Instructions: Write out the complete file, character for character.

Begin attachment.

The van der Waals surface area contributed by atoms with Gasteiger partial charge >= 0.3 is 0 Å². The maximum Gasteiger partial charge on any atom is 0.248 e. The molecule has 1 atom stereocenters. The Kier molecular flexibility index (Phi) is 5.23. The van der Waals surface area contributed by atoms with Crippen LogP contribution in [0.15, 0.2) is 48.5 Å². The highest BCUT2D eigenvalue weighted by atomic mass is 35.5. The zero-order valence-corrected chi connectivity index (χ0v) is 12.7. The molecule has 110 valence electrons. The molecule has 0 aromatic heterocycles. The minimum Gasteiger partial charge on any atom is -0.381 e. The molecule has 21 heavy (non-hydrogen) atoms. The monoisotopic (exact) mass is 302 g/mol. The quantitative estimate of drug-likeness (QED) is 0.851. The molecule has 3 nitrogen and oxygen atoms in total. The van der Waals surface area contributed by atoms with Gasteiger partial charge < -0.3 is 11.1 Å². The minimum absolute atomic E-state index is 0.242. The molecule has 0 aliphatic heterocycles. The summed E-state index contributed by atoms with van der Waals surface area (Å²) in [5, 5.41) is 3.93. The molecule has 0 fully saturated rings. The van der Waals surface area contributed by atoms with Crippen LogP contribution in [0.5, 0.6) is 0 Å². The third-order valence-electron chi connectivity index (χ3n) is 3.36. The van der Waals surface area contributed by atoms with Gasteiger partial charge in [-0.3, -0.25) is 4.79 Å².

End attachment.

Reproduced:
The van der Waals surface area contributed by atoms with Gasteiger partial charge >= 0.3 is 0 Å². The maximum Gasteiger partial charge on any atom is 0.248 e. The molecule has 1 atom stereocenters. The Kier molecular flexibility index (Phi) is 5.23. The van der Waals surface area contributed by atoms with Crippen LogP contribution in [0.15, 0.2) is 48.5 Å². The highest BCUT2D eigenvalue weighted by atomic mass is 35.5. The zero-order valence-corrected chi connectivity index (χ0v) is 12.7. The molecule has 110 valence electrons. The molecule has 0 aromatic heterocycles. The minimum Gasteiger partial charge on any atom is -0.381 e. The molecule has 21 heavy (non-hydrogen) atoms. The monoisotopic (exact) mass is 302 g/mol. The quantitative estimate of drug-likeness (QED) is 0.851. The molecule has 3 nitrogen and oxygen atoms in total. The van der Waals surface area contributed by atoms with Gasteiger partial charge < -0.3 is 11.1 Å². The minimum absolute atomic E-state index is 0.242. The molecule has 0 aliphatic heterocycles. The summed E-state index contributed by atoms with van der Waals surface area (Å²) in [5, 5.41) is 3.93. The molecule has 0 fully saturated rings. The van der Waals surface area contributed by atoms with Crippen LogP contribution in [0.5, 0.6) is 0 Å². The third-order valence-electron chi connectivity index (χ3n) is 3.36. The van der Waals surface area contributed by atoms with Gasteiger partial charge in [-0.3, -0.25) is 4.79 Å².